Nights and Mountains

Abstract : The alternation between day and night has long structured life on Earth and determined the ways in which societies, as well as our individual and collective rhythms, function. From the beginning, humans have sought to escape the rhythms imposed by Nature and to extend their empire across the globe. While this conquest of the world system is now more or less complete, night – characterised, like a mountain, by seasonal rhythms and a gradual incline – has long remained a time and space almost untouched by human activity: a downtime, a world unexplored. But times are changing. For the past 20 years, economic and social activities have gradually colonised the night. Lighting is becoming commonplace everywhere, and its purpose is steadily changing, for example, from security to convenience. Many kinds of machinery run nonstop, and night work is becoming routine. The general trend is for there to be an increase in the prevalence and range of services. The extension of business opening hours into the night is becoming more and more common. The availablity of night-time entertainment is expanding. Theme nights are a hit. The media curfew is over, and the Internet makes it possible to surf all night long. The result is that we sleep an hour less than our grandparents did; in big cities, the night has been reduced to three wee hours between 1:30 a.m. and 4:30 a.m. These movements to expand economic and social activity beyond the boundaries of the day, this “nocturnalisation” of society and “diurnisation” of the night in Western cities and metropolises, have been well documented. They have received less attention, however, outside urban centres and specifically in mountain areas. The central assumption of this call for articles is that mountains have not been spared the reach of the day into the night, and are becoming territories of tension, investigation, creativity and experimentation that compel us to rethink our ways of living by examination of their nocturnal and temporal dimensions.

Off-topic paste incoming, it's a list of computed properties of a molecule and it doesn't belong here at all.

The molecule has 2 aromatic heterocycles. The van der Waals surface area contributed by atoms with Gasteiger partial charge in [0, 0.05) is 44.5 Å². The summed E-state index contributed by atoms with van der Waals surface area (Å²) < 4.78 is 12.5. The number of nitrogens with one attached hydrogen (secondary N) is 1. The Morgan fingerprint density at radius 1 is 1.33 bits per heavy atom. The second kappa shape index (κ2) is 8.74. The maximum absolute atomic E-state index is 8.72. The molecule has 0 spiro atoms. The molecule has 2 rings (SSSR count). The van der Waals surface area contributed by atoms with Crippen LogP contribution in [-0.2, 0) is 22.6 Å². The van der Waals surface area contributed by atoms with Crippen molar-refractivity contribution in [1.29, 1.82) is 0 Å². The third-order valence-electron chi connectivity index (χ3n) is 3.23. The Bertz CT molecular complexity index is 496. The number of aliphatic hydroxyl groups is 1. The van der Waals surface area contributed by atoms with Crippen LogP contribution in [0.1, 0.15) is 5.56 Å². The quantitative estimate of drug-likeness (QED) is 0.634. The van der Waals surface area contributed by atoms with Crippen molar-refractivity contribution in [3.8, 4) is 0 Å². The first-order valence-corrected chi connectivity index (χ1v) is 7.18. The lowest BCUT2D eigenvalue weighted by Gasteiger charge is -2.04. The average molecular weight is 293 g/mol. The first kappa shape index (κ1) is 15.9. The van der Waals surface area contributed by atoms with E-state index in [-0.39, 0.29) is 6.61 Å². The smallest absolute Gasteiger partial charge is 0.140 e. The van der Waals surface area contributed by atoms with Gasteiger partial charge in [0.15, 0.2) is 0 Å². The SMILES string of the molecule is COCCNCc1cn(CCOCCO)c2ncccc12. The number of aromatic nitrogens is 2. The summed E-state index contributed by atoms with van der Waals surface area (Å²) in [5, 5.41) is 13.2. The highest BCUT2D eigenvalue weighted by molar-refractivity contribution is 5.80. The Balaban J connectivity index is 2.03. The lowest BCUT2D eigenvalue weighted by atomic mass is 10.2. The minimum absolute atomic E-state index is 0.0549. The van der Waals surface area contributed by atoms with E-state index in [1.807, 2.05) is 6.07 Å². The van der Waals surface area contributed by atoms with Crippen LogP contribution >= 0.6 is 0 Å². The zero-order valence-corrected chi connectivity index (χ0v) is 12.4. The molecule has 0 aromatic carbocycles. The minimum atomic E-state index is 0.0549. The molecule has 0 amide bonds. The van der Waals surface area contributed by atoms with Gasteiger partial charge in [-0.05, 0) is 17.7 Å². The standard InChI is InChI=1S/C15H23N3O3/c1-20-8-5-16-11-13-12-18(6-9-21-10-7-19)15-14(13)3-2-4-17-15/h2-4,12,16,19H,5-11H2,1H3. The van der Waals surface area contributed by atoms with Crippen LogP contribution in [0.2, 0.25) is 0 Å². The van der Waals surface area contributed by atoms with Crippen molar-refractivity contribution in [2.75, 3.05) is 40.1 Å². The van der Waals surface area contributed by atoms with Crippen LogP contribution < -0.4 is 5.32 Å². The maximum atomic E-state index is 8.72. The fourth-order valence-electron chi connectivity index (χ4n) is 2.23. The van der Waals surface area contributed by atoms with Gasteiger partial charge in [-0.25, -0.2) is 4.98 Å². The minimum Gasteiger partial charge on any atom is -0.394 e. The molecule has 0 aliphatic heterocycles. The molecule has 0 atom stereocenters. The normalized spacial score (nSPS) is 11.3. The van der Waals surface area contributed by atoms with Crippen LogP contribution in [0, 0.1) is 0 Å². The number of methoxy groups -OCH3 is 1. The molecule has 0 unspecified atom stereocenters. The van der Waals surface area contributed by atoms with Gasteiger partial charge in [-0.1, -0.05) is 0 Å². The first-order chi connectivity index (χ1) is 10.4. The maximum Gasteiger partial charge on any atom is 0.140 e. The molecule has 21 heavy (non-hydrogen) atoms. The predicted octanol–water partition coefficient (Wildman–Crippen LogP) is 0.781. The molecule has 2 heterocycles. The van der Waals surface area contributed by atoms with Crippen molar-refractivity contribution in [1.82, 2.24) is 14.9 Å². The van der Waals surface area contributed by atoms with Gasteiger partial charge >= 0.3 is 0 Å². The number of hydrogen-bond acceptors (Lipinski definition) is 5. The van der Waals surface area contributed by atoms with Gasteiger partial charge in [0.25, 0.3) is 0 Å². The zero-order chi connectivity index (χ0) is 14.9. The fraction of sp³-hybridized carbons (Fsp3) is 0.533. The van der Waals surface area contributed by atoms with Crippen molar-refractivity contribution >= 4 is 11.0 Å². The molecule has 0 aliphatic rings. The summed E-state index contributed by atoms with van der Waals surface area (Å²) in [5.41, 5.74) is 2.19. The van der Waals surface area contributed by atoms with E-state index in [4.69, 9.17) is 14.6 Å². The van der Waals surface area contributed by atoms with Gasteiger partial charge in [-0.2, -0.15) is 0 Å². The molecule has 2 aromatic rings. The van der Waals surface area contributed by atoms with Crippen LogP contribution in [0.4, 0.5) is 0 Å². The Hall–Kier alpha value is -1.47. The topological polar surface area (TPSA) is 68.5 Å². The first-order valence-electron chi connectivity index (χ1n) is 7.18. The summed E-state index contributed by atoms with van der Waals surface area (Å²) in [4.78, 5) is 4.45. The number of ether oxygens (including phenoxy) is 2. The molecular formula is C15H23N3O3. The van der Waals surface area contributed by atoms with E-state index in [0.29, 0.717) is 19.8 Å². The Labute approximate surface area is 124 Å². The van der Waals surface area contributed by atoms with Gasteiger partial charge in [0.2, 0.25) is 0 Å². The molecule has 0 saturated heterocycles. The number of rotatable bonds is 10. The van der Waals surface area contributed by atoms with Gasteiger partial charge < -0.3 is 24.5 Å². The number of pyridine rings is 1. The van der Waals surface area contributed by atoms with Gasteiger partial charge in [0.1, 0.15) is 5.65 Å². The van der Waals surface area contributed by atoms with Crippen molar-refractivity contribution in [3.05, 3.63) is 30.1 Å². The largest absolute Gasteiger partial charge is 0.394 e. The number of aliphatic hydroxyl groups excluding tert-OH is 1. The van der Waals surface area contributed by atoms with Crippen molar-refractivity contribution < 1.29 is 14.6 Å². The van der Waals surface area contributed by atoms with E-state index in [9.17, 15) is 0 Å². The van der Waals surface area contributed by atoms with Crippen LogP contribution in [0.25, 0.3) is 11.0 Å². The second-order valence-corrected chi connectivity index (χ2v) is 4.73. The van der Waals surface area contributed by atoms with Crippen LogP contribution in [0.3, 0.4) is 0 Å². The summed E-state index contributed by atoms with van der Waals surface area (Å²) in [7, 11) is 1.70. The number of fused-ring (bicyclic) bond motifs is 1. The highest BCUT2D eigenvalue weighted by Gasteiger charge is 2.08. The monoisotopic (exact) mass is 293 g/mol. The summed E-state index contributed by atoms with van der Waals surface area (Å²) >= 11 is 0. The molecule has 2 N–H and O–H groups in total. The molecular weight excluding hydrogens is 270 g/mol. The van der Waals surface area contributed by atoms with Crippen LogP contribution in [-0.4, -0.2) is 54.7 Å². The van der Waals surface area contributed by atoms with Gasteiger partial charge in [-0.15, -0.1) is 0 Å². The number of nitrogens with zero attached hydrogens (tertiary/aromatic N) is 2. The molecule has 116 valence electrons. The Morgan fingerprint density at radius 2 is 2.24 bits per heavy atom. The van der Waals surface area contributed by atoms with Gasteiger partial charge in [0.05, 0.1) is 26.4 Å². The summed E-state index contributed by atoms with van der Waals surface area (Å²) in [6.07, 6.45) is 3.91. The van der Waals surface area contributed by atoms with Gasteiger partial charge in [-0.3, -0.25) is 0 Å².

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Contributor : Luc Gwiazdzinski <>
Submitted on : Sunday, February 11, 2018 - 10:26:47 AM
Last modification on : Tuesday, April 2, 2019 - 2:04:04 AM


  • HAL Id : halshs-01706307, version 1



Luc Gwiazdzinski, Will Straw. Nights and Mountains . France. Revue de Géographie Alpine / Journal of Alpine Research, 2017. ⟨halshs-01706307⟩



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